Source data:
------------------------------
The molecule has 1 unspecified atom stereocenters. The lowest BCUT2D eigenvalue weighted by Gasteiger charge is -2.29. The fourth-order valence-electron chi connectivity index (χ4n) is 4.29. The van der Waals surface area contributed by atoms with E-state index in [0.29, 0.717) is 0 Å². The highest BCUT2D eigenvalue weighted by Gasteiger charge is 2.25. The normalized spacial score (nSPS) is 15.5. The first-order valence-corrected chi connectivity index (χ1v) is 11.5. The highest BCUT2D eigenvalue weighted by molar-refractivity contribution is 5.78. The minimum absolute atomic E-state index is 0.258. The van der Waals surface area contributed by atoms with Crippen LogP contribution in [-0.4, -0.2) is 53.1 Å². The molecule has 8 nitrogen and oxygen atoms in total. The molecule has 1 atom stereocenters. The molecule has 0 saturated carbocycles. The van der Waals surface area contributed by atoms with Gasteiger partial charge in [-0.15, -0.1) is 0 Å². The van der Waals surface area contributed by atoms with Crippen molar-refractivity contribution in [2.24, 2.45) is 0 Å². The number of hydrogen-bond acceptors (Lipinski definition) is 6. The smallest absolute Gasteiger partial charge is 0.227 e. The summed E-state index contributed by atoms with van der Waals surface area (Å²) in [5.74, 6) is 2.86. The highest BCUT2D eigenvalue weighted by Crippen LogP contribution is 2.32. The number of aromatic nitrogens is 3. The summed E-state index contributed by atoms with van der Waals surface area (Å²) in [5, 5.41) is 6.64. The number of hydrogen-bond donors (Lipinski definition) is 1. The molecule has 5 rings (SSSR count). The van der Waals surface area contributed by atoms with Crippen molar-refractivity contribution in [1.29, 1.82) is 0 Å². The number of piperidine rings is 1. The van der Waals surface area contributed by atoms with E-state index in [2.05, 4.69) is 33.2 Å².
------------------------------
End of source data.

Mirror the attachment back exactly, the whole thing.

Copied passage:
The molecule has 1 unspecified atom stereocenters. The lowest BCUT2D eigenvalue weighted by Gasteiger charge is -2.29. The fourth-order valence-electron chi connectivity index (χ4n) is 4.29. The van der Waals surface area contributed by atoms with E-state index in [0.29, 0.717) is 0 Å². The highest BCUT2D eigenvalue weighted by Gasteiger charge is 2.25. The normalized spacial score (nSPS) is 15.5. The first-order valence-corrected chi connectivity index (χ1v) is 11.5. The highest BCUT2D eigenvalue weighted by molar-refractivity contribution is 5.78. The minimum absolute atomic E-state index is 0.258. The van der Waals surface area contributed by atoms with Crippen LogP contribution in [-0.4, -0.2) is 53.1 Å². The molecule has 8 nitrogen and oxygen atoms in total. The molecule has 1 atom stereocenters. The molecule has 0 saturated carbocycles. The van der Waals surface area contributed by atoms with Gasteiger partial charge in [-0.15, -0.1) is 0 Å². The van der Waals surface area contributed by atoms with Crippen molar-refractivity contribution in [2.24, 2.45) is 0 Å². The number of hydrogen-bond acceptors (Lipinski definition) is 6. The smallest absolute Gasteiger partial charge is 0.227 e. The summed E-state index contributed by atoms with van der Waals surface area (Å²) in [5.74, 6) is 2.86. The highest BCUT2D eigenvalue weighted by Crippen LogP contribution is 2.32. The number of aromatic nitrogens is 3. The summed E-state index contributed by atoms with van der Waals surface area (Å²) in [5, 5.41) is 6.64. The number of hydrogen-bond donors (Lipinski definition) is 1. The molecule has 5 rings (SSSR count). The van der Waals surface area contributed by atoms with Crippen molar-refractivity contribution in [1.29, 1.82) is 0 Å². The number of piperidine rings is 1. The van der Waals surface area contributed by atoms with E-state index in [2.05, 4.69) is 33.2 Å².